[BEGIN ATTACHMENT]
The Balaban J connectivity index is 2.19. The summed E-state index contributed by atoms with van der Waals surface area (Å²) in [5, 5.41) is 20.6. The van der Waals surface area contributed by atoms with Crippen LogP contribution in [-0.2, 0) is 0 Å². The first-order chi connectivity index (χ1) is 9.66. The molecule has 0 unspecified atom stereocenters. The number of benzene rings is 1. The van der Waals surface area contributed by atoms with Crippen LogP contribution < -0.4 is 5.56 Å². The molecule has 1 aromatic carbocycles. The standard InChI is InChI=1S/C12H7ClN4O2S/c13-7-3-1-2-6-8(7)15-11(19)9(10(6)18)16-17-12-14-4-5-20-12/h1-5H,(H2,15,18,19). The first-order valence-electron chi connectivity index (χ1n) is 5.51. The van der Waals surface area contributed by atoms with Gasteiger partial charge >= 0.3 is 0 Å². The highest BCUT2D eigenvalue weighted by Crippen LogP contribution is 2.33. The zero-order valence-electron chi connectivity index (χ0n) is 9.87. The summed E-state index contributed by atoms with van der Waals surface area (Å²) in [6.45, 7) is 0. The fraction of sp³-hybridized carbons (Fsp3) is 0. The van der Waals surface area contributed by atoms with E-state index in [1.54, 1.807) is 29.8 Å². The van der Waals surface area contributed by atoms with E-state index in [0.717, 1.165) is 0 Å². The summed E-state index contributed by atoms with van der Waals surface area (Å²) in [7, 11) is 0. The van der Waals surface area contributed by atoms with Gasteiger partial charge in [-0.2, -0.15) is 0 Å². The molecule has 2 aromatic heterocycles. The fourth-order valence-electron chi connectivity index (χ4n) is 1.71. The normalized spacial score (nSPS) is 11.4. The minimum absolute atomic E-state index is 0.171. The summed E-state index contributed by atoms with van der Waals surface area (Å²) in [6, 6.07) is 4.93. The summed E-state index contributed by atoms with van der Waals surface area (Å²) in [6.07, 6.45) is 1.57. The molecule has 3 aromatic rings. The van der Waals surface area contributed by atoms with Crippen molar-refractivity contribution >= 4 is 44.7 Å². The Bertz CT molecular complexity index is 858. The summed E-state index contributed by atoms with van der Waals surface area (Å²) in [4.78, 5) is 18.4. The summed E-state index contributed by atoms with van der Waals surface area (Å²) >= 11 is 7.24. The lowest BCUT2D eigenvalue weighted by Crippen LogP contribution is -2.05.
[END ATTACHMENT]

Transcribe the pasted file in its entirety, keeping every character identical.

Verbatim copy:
The Balaban J connectivity index is 2.19. The summed E-state index contributed by atoms with van der Waals surface area (Å²) in [5, 5.41) is 20.6. The van der Waals surface area contributed by atoms with Crippen LogP contribution in [-0.2, 0) is 0 Å². The first-order chi connectivity index (χ1) is 9.66. The molecule has 0 unspecified atom stereocenters. The number of benzene rings is 1. The van der Waals surface area contributed by atoms with Crippen LogP contribution < -0.4 is 5.56 Å². The molecule has 1 aromatic carbocycles. The standard InChI is InChI=1S/C12H7ClN4O2S/c13-7-3-1-2-6-8(7)15-11(19)9(10(6)18)16-17-12-14-4-5-20-12/h1-5H,(H2,15,18,19). The first-order valence-electron chi connectivity index (χ1n) is 5.51. The van der Waals surface area contributed by atoms with Gasteiger partial charge >= 0.3 is 0 Å². The highest BCUT2D eigenvalue weighted by Crippen LogP contribution is 2.33. The zero-order valence-electron chi connectivity index (χ0n) is 9.87. The summed E-state index contributed by atoms with van der Waals surface area (Å²) in [6.45, 7) is 0. The fraction of sp³-hybridized carbons (Fsp3) is 0. The van der Waals surface area contributed by atoms with E-state index in [1.54, 1.807) is 29.8 Å². The van der Waals surface area contributed by atoms with E-state index in [0.717, 1.165) is 0 Å². The summed E-state index contributed by atoms with van der Waals surface area (Å²) in [7, 11) is 0. The van der Waals surface area contributed by atoms with Gasteiger partial charge in [-0.2, -0.15) is 0 Å². The molecule has 2 aromatic heterocycles. The fourth-order valence-electron chi connectivity index (χ4n) is 1.71. The normalized spacial score (nSPS) is 11.4. The minimum absolute atomic E-state index is 0.171. The summed E-state index contributed by atoms with van der Waals surface area (Å²) in [6, 6.07) is 4.93. The summed E-state index contributed by atoms with van der Waals surface area (Å²) in [6.07, 6.45) is 1.57. The molecule has 3 aromatic rings. The van der Waals surface area contributed by atoms with Crippen molar-refractivity contribution >= 4 is 44.7 Å². The Bertz CT molecular complexity index is 858. The summed E-state index contributed by atoms with van der Waals surface area (Å²) in [4.78, 5) is 18.4. The summed E-state index contributed by atoms with van der Waals surface area (Å²) >= 11 is 7.24. The lowest BCUT2D eigenvalue weighted by Crippen LogP contribution is -2.05.